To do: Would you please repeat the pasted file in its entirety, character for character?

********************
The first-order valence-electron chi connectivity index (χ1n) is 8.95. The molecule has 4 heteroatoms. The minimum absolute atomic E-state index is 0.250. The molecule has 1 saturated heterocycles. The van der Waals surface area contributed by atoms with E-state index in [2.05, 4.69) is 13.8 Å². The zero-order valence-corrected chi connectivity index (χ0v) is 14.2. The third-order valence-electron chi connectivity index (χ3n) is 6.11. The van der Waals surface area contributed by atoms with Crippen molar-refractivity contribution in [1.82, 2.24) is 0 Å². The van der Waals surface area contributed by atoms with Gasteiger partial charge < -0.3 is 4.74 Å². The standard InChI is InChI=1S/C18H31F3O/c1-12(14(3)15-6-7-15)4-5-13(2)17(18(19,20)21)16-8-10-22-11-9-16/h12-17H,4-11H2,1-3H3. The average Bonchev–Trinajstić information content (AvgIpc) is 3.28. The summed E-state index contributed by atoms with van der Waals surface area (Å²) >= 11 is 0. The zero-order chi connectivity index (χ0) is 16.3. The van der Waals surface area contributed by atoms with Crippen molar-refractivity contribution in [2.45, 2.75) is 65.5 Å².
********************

The first-order valence-electron chi connectivity index (χ1n) is 8.95. The molecule has 4 heteroatoms. The minimum absolute atomic E-state index is 0.250. The molecule has 1 saturated heterocycles. The van der Waals surface area contributed by atoms with E-state index in [2.05, 4.69) is 13.8 Å². The zero-order valence-corrected chi connectivity index (χ0v) is 14.2. The third-order valence-electron chi connectivity index (χ3n) is 6.11. The van der Waals surface area contributed by atoms with Crippen molar-refractivity contribution in [1.82, 2.24) is 0 Å². The van der Waals surface area contributed by atoms with Gasteiger partial charge < -0.3 is 4.74 Å². The standard InChI is InChI=1S/C18H31F3O/c1-12(14(3)15-6-7-15)4-5-13(2)17(18(19,20)21)16-8-10-22-11-9-16/h12-17H,4-11H2,1-3H3. The average Bonchev–Trinajstić information content (AvgIpc) is 3.28. The summed E-state index contributed by atoms with van der Waals surface area (Å²) >= 11 is 0. The zero-order chi connectivity index (χ0) is 16.3. The van der Waals surface area contributed by atoms with Crippen molar-refractivity contribution in [2.45, 2.75) is 65.5 Å².